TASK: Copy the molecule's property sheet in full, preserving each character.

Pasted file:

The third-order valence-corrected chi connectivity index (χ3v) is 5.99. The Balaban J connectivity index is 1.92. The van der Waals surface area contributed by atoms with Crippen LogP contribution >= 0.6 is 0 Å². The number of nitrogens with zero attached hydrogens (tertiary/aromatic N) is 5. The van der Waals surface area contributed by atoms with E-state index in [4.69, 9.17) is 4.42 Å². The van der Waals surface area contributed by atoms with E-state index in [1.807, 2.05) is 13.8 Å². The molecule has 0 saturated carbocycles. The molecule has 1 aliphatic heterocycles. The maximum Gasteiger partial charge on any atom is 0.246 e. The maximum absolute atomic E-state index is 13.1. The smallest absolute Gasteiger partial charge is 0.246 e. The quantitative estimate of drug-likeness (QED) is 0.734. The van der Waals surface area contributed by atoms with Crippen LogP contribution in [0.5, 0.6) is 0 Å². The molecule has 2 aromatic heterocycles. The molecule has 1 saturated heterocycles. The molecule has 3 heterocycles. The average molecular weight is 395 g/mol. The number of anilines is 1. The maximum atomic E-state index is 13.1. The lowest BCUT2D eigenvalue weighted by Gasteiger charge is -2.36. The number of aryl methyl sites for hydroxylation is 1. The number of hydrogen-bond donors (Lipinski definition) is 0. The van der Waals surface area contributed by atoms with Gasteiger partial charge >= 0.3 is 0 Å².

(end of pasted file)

The third-order valence-corrected chi connectivity index (χ3v) is 5.99. The Balaban J connectivity index is 1.92. The van der Waals surface area contributed by atoms with Crippen LogP contribution >= 0.6 is 0 Å². The number of nitrogens with zero attached hydrogens (tertiary/aromatic N) is 5. The van der Waals surface area contributed by atoms with E-state index in [4.69, 9.17) is 4.42 Å². The van der Waals surface area contributed by atoms with E-state index in [1.807, 2.05) is 13.8 Å². The molecule has 0 saturated carbocycles. The molecule has 1 aliphatic heterocycles. The maximum Gasteiger partial charge on any atom is 0.246 e. The maximum absolute atomic E-state index is 13.1. The smallest absolute Gasteiger partial charge is 0.246 e. The quantitative estimate of drug-likeness (QED) is 0.734. The van der Waals surface area contributed by atoms with Crippen LogP contribution in [0.5, 0.6) is 0 Å². The molecule has 2 aromatic heterocycles. The molecule has 1 saturated heterocycles. The molecule has 3 heterocycles. The average molecular weight is 395 g/mol. The number of anilines is 1. The maximum atomic E-state index is 13.1. The lowest BCUT2D eigenvalue weighted by Gasteiger charge is -2.36. The number of aryl methyl sites for hydroxylation is 1. The number of hydrogen-bond donors (Lipinski definition) is 0. The van der Waals surface area contributed by atoms with Gasteiger partial charge >= 0.3 is 0 Å².